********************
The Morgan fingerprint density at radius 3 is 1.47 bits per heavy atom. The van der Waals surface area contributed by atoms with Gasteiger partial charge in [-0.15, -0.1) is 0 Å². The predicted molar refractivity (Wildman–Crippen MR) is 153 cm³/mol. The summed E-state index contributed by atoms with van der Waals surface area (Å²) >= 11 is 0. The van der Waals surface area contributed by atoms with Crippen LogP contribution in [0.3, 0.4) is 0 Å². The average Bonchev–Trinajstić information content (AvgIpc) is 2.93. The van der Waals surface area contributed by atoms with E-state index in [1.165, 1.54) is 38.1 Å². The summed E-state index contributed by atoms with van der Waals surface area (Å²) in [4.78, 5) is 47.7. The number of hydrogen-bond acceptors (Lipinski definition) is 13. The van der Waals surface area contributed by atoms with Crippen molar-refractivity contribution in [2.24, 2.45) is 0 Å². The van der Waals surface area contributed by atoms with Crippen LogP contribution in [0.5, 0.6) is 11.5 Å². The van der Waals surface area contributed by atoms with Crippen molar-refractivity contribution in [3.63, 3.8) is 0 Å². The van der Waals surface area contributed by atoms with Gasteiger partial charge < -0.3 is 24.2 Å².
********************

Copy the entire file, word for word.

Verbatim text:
The Morgan fingerprint density at radius 3 is 1.47 bits per heavy atom. The van der Waals surface area contributed by atoms with Gasteiger partial charge in [-0.15, -0.1) is 0 Å². The predicted molar refractivity (Wildman–Crippen MR) is 153 cm³/mol. The summed E-state index contributed by atoms with van der Waals surface area (Å²) >= 11 is 0. The van der Waals surface area contributed by atoms with Crippen LogP contribution in [0.3, 0.4) is 0 Å². The average Bonchev–Trinajstić information content (AvgIpc) is 2.93. The van der Waals surface area contributed by atoms with E-state index in [1.165, 1.54) is 38.1 Å². The summed E-state index contributed by atoms with van der Waals surface area (Å²) in [4.78, 5) is 47.7. The number of hydrogen-bond acceptors (Lipinski definition) is 13. The van der Waals surface area contributed by atoms with Crippen molar-refractivity contribution in [2.24, 2.45) is 0 Å². The van der Waals surface area contributed by atoms with Crippen LogP contribution in [0.5, 0.6) is 11.5 Å². The van der Waals surface area contributed by atoms with Crippen molar-refractivity contribution in [3.63, 3.8) is 0 Å². The van der Waals surface area contributed by atoms with Gasteiger partial charge < -0.3 is 24.2 Å².